A young Highland soldier wrote home of the “horrors” of the Gulf War just days before he and his two teenage comrades were killed in friendly fire.
These were among the final, moving letters written by the three courageous lads to their families.
Private Martin Ferguson, a 21-year-old from Fort William, wrote a “soldier’s poem” and spoke of “the horrors which haunt you each day”.
The doomed soldier anticipated “the crunch was coming” in missives that arrived two days before he lost his life 30 years ago on February 26 1991.
The former Lochabar High School pupil was among the 400-strong contingent from the Queen’s Own Highlanders sent to the Gulf in early December.
His brother Clark, who was also a private in the Queen’s Own Highlanders, also went to serve in Iraq because “he missed his twin”.
Pte Ferguson had signed up to serve for a further year but said in one of his last letters back home that he did not intend staying on longer than that.
Pte John Lang, 19, from Nairn, “had always wanted to follow his father into the army” but missed his family.
He was planning to leave the army in a year and find work in the police or fire brigade because he was missing his fiancée and his two-year-old son.
He told her his only wish was to be back home.
Military tragedy was sadly no stranger to Pte Lang’s family.
His uncle had been killed in a helicopter crash while serving with the regiment during The Troubles in Northern Ireland in 1979.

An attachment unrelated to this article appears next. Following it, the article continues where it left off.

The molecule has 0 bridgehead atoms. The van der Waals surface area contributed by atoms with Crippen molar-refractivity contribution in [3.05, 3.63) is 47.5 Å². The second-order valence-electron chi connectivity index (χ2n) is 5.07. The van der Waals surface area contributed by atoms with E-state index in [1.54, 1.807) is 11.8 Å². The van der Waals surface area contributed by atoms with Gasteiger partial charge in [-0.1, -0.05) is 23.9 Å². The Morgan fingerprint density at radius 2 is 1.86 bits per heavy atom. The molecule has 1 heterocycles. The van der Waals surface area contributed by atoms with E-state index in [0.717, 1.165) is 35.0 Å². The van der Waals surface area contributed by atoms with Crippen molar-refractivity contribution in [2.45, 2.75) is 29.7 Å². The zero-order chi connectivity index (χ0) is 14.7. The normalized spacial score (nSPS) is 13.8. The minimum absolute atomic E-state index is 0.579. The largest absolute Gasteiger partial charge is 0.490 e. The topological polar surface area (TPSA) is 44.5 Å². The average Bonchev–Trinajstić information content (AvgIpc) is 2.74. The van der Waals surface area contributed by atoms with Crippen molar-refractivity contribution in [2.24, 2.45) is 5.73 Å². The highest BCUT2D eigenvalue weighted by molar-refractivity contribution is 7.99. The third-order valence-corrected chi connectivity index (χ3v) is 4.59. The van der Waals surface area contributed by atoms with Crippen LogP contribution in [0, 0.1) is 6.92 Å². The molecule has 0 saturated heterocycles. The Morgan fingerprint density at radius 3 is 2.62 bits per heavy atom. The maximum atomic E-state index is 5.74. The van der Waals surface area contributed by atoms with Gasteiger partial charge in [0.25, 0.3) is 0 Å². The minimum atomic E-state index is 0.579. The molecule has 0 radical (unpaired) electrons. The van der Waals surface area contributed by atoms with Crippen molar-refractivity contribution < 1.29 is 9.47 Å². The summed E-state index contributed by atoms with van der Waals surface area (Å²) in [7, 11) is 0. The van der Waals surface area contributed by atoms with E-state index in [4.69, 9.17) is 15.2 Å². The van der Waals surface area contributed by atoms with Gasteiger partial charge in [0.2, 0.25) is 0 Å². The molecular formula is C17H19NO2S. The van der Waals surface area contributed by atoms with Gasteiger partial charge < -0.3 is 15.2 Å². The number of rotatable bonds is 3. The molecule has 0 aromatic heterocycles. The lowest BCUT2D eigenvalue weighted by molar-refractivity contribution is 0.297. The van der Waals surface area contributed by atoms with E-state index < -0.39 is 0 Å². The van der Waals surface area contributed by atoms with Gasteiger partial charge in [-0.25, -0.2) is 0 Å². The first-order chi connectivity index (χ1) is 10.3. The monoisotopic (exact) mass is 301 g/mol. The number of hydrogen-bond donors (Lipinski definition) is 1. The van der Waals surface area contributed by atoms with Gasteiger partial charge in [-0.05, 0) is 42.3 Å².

Meanwhile, Pte Neil Donald, 18, from Forres, sent a letter back home from the front line and suggested to relatives that he could be involved in close fighting.
Sickeningly, he did not die at the hands of Iraqi fighters but from an allied attack on its own troops.
The attack killed nine young soldiers from the Queen’s Own Highlanders and the Royal Regiment of Fusiliers, including Privates Ferguson, Lang and Donald.
The soldiers were mistakenly killed by guided missiles launched from a pair of American A-10 “tankbuster” aircraft.
It mistook Warrior armoured vehicles for Iraqi tanks.
The scandal of the friendly fire death count was to become a dominant talking point of the war.
A tentative ceasefire was declared two days later and the guns fell silent.
The Gulf War was all but over, but not for the families of the fallen soldiers and the tight-knit Highland communities who rallied round them.
The desert conflict, sparked by the illegal Iraqi occupation of oil-rich Kuwait on August 2 1990, saw the biggest deployment of British troops since the Second World War.
By January 1991, more than 50,000 UK personnel joined a US-led coalition of 35 nations poised for action, in what was to become a battle of air, land and sea.
Among the boots on the ground were The Queen’s Own Highlanders.
Pte Ferguson, Pte Donald, and Pte Lang, in the 4th Armoured Brigade, found themselves on the cusp of a crucial desert advance that would clinch victory, but with tragic consequences.
The Highlanders formed part of the British Army’s Desert Rats 1st Armoured Division in the tactical ‘four-day’ war, waged against a backdrop of burning oil fields.
Op Granby was the British offensive beginning on January 16, and the culmination of months of air patrols carried out by the Royal Air Force, which had deployed its Tornado F3 jets within days of the initial Iraqi invasion.
After an intensive 38-day air campaign, tensions rose and diplomacy crumbled: Iraq had until 5pm on February 24 1991 to withdraw.
But the 11th hour ultimatum issued to Iraq’s President Saddam Hussein failed.